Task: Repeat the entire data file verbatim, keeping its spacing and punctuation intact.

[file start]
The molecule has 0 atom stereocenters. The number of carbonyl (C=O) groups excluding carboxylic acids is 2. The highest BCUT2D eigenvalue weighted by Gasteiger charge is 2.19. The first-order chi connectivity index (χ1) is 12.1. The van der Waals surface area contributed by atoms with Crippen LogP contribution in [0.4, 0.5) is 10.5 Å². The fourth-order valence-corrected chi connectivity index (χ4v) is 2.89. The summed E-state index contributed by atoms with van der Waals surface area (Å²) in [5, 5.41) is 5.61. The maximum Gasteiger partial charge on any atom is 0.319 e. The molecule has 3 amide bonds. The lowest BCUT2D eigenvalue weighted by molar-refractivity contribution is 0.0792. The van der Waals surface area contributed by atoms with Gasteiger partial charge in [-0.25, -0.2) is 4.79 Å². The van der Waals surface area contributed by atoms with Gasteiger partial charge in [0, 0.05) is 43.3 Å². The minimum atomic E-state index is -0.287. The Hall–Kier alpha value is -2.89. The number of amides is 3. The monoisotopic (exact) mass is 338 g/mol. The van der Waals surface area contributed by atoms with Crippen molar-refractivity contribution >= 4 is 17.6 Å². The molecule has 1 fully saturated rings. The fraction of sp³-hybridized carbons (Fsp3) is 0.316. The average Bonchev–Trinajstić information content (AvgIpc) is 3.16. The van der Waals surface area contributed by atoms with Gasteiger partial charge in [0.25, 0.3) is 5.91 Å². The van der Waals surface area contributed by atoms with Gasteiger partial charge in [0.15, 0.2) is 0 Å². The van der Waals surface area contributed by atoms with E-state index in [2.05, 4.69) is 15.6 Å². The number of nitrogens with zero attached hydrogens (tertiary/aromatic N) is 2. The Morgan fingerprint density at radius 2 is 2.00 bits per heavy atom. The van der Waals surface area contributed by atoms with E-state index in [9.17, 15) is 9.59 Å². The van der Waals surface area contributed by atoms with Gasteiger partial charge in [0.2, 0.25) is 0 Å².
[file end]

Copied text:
The molecule has 0 atom stereocenters. The number of carbonyl (C=O) groups excluding carboxylic acids is 2. The highest BCUT2D eigenvalue weighted by Gasteiger charge is 2.19. The first-order chi connectivity index (χ1) is 12.1. The van der Waals surface area contributed by atoms with Crippen LogP contribution in [0.4, 0.5) is 10.5 Å². The fourth-order valence-corrected chi connectivity index (χ4v) is 2.89. The summed E-state index contributed by atoms with van der Waals surface area (Å²) in [5, 5.41) is 5.61. The maximum Gasteiger partial charge on any atom is 0.319 e. The molecule has 3 amide bonds. The lowest BCUT2D eigenvalue weighted by molar-refractivity contribution is 0.0792. The van der Waals surface area contributed by atoms with Gasteiger partial charge in [-0.25, -0.2) is 4.79 Å². The van der Waals surface area contributed by atoms with Gasteiger partial charge in [0, 0.05) is 43.3 Å². The minimum atomic E-state index is -0.287. The Hall–Kier alpha value is -2.89. The number of amides is 3. The monoisotopic (exact) mass is 338 g/mol. The van der Waals surface area contributed by atoms with Crippen molar-refractivity contribution >= 4 is 17.6 Å². The molecule has 1 fully saturated rings. The fraction of sp³-hybridized carbons (Fsp3) is 0.316. The average Bonchev–Trinajstić information content (AvgIpc) is 3.16. The van der Waals surface area contributed by atoms with Gasteiger partial charge in [0.25, 0.3) is 5.91 Å². The van der Waals surface area contributed by atoms with Gasteiger partial charge in [0.15, 0.2) is 0 Å². The van der Waals surface area contributed by atoms with E-state index in [2.05, 4.69) is 15.6 Å². The number of nitrogens with zero attached hydrogens (tertiary/aromatic N) is 2. The Morgan fingerprint density at radius 2 is 2.00 bits per heavy atom. The van der Waals surface area contributed by atoms with E-state index in [9.17, 15) is 9.59 Å². The van der Waals surface area contributed by atoms with Gasteiger partial charge in [0.2, 0.25) is 0 Å².